Music Works Together
January 4, 2017
original image, sans gym, from this video (link)
I remember back in high school, my bud Richard and a couple other musicians went into the empty gymnasium at lunch. There was (the mandatory) massive stage with a piano and Rich sat down and began to play. He did his standards, Beatles to rag time, but finally started to play the piano lead for Tubular Bells. Suddenly people started showing up – peeking their heads through the doors – to see who was playing. In no time, there was a crowd of teachers and students getting into the music coming from this unexpected source. The lure of music.
In this clip from the BBC, recorded in November, 1974, we see several musicians playing through Tubular Bells. Mike Oldfield’s work was really part of a whole tide of new, experimental, progressive sound that was being created at the time. The most important point for me here is the collaborative work of a bunch of young musicians sitting around playing off each other. Honestly, at the time, this is what we all dreamed of doing…..none of that 9-5 BS.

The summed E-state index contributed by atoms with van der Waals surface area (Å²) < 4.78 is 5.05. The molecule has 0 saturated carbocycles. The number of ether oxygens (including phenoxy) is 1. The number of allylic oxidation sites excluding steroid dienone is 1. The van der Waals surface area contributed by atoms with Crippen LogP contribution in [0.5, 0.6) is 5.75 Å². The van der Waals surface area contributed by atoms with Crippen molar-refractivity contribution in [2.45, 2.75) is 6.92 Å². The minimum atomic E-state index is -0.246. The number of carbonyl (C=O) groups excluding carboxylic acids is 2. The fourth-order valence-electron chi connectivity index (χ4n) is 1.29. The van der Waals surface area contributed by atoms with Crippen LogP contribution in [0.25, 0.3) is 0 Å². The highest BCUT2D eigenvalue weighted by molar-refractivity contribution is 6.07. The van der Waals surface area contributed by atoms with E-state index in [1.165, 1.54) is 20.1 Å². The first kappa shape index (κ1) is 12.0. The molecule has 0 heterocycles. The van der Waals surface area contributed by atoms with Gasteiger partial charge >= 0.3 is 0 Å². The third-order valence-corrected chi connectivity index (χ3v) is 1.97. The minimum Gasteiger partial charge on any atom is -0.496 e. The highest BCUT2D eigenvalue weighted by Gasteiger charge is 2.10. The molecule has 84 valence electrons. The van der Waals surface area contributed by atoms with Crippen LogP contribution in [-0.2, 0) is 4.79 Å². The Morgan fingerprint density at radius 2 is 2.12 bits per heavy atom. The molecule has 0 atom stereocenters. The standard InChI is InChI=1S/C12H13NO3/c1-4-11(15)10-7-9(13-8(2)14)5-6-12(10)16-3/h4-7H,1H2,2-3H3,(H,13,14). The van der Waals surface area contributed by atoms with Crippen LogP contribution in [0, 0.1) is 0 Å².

But Richard was killed by a drunk driver, Mike went to California to go to school, we all drifted apart and for us, the personal, creative side of (collaborative) music making was gone.
I’m just going to lift the following from the YT entry so that I can add links: Tubular Bells Part 1 with a “cast including Oldfield, his brother Terry (flute), Fred Frith (and other members of Henry Cow), Steve Hillage, Pierre Moerlen, Tom Newman, Mike Ratledge, Mick Taylor, Karl Jenkins and others”.
Mike Oldfield ‘Tubular Bells’ Live at the BBC 1973
YouTube post by Peter Nicholls